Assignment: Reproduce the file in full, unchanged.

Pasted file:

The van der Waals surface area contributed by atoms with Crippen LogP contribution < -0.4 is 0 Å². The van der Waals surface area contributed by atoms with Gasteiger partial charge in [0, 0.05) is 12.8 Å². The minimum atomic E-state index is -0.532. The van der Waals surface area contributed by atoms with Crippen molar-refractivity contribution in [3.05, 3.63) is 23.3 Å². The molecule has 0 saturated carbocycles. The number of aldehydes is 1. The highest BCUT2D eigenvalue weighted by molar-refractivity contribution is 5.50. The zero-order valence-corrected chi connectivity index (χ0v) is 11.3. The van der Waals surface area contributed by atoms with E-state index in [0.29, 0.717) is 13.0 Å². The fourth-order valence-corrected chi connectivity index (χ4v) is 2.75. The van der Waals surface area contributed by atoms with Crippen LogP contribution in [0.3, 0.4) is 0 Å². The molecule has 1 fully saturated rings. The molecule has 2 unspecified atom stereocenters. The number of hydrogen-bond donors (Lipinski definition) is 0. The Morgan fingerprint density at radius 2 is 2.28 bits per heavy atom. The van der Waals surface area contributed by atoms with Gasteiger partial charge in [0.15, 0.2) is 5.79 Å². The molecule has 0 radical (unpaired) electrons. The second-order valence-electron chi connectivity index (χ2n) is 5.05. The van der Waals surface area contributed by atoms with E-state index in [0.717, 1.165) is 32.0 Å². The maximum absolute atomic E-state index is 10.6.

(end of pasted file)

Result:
The van der Waals surface area contributed by atoms with Crippen LogP contribution < -0.4 is 0 Å². The van der Waals surface area contributed by atoms with Gasteiger partial charge in [0, 0.05) is 12.8 Å². The minimum atomic E-state index is -0.532. The van der Waals surface area contributed by atoms with Crippen molar-refractivity contribution in [3.05, 3.63) is 23.3 Å². The molecule has 0 saturated carbocycles. The number of aldehydes is 1. The highest BCUT2D eigenvalue weighted by molar-refractivity contribution is 5.50. The zero-order valence-corrected chi connectivity index (χ0v) is 11.3. The van der Waals surface area contributed by atoms with E-state index in [0.29, 0.717) is 13.0 Å². The fourth-order valence-corrected chi connectivity index (χ4v) is 2.75. The van der Waals surface area contributed by atoms with Crippen LogP contribution in [0.3, 0.4) is 0 Å². The molecule has 1 fully saturated rings. The molecule has 2 unspecified atom stereocenters. The number of hydrogen-bond donors (Lipinski definition) is 0. The Morgan fingerprint density at radius 2 is 2.28 bits per heavy atom. The van der Waals surface area contributed by atoms with Gasteiger partial charge in [0.15, 0.2) is 5.79 Å². The molecule has 0 radical (unpaired) electrons. The second-order valence-electron chi connectivity index (χ2n) is 5.05. The van der Waals surface area contributed by atoms with E-state index in [0.717, 1.165) is 32.0 Å². The maximum absolute atomic E-state index is 10.6.